This week 40 years ago brought an avalanche of changes to my already unstable world. I wouldn’t have noticed the instability, though. I believed my bubble of Mount Vernon and the NYC was pretty stable back in mid-April 1981. I had friends who I could talk to and debate with all day. I saw my father about once every three weeks. I was starting to get into mainstream popular music, and had some interest in sports. I liked a few girls here and there. I was doing well in school. I was doing well in general, with my stepfather separated from my mother for the previous six months. So well that I’d forgotten my sexual assault trauma from 1976. So well that even the bullies around my block hadn’t tried to stone me to death or beat my face in for nearly seven months.
But Maurice came back as “Judah ben Israel,” and the brief years of worldly enlightenment came to a crashing halt. I tell this story in Boy @ The Window this way:
This was the religion my stepfather converted to after he and Mom had separated. In the period before his return, my stepfather had been working on Mom, attempting to convince her that he was now a good man and could be trusted as the man of our house. He loved Jehovah, had stopped smoking, and had learned how to love himself. And he had changed his name to Judah ben Israel, not legally, mind you. The name literally means ‘Lion of God and of Israel,’ and referred to my stepfather as a royal descendant of Jacob/Israel, the immediate father of the Israelite people. It was in this context that my stepfather gained a sense of himself and control over his world, which was what convinced Mom to end her separation from him.
I was so confused that my brain felt like it was on a carnival ride. Really? This is what we are doing now? We’re still a family? What about my dad?, I thought. But people desperate for an identity that defies the beliefs of White folk often take desperate, cultist measures.
This week 40 years ago, Maurice worked on me and my brother Darren to take this Hebrew-Israelite bullshit seriously, which meant threatening us with ass-whuppins if he found out we weren’t wearing our kufis or yarmulkes at school.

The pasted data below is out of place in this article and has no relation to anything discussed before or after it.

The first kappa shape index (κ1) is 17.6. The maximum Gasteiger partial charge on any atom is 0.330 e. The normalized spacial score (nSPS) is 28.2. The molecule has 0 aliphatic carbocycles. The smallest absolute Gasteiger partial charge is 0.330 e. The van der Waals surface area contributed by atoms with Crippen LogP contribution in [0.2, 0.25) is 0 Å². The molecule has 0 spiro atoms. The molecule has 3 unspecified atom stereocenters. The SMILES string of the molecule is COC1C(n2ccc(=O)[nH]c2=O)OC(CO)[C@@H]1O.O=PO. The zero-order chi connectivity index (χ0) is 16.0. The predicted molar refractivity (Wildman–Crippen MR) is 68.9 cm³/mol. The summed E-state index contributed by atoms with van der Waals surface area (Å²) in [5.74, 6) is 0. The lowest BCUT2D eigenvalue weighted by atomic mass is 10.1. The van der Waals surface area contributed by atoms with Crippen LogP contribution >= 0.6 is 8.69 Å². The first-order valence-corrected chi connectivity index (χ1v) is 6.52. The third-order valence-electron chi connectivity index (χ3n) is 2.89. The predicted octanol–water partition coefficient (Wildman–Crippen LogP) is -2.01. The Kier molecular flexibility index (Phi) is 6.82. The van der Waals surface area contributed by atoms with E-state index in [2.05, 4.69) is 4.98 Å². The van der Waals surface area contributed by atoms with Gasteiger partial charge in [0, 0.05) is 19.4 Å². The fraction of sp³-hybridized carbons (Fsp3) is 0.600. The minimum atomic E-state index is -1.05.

The next step, of course, was our acceptance of the Hebrew-Israelite religion. This wasn’t exactly a process in which free will was involved. Our mother told us that this would be our religion ‘for the rest of our lives.’ Then our stepfather came to explain this ‘way of life’ to us, and we put on our white, multi-holed, circular kufis for the first time. I had no idea what Mom and Maurice had pushed us into. A part of me was on the outside looking in, thinking, This is crazy! But as nutty as this sudden conversion seemed, I convinced myself into acceptance. We were already the children of one divorce, and I wasn’t sure if I wanted to see another one so soon. Darren, to his credit, played along as if being a Hebrew-Israelite was just a role in a school play.
I went to the school the following Monday with my bright white kufi on top of my head for the first time. Talk about committing social suicide! The expressions on my friends’ faces, from completed stunned and disgusted to eyes that revealed what their set faces attempted to conceal. I was immediately an outcast, especially as far as my best friend Starling was concerned. Once I explained to some of them what had occurred the week before, they seemed to get it, even if they kept me at ulna’s length. They still said “Hey Donald. Wassup?” the way they did before.
Not Starling and some of our mutuals. He saw it as my betrayal, not just of him, but of God himself. Such are the inflated egos of children of preacher-men. His weeks of silence led to a fight (which he won) and the end of our two-year friendship.
But the friendships and my within-normal-levels weirdness came to a crashing halt the moment I decided to allow myself to be a canvas my mother and stepfather used to express their eccentric yearnings for identity. It was the worst three and a half years of my life, with child abuse, another sexual assault, the fall into welfare poverty, suicidal ideations and one suicide attempt included.
My brother Darren handled the situation so much better than me. “Darren, to his credit, played along as if being a Hebrew-Israelite was just a role in a school play,” is what I wrote. He only wore his kufi at 616 and whenever he was out and visible to my stepfather’s peeps. Otherwise, the hat was off his head. But then again, Darren attended The Clear View School, where no one would have cared what he wore.
Yes, it is important to remember the past. If only because it is a reminder that, pandemic or not, there have been worse times in my life. I’m so glad that I haven’t worn a kufi in nearly 37 years.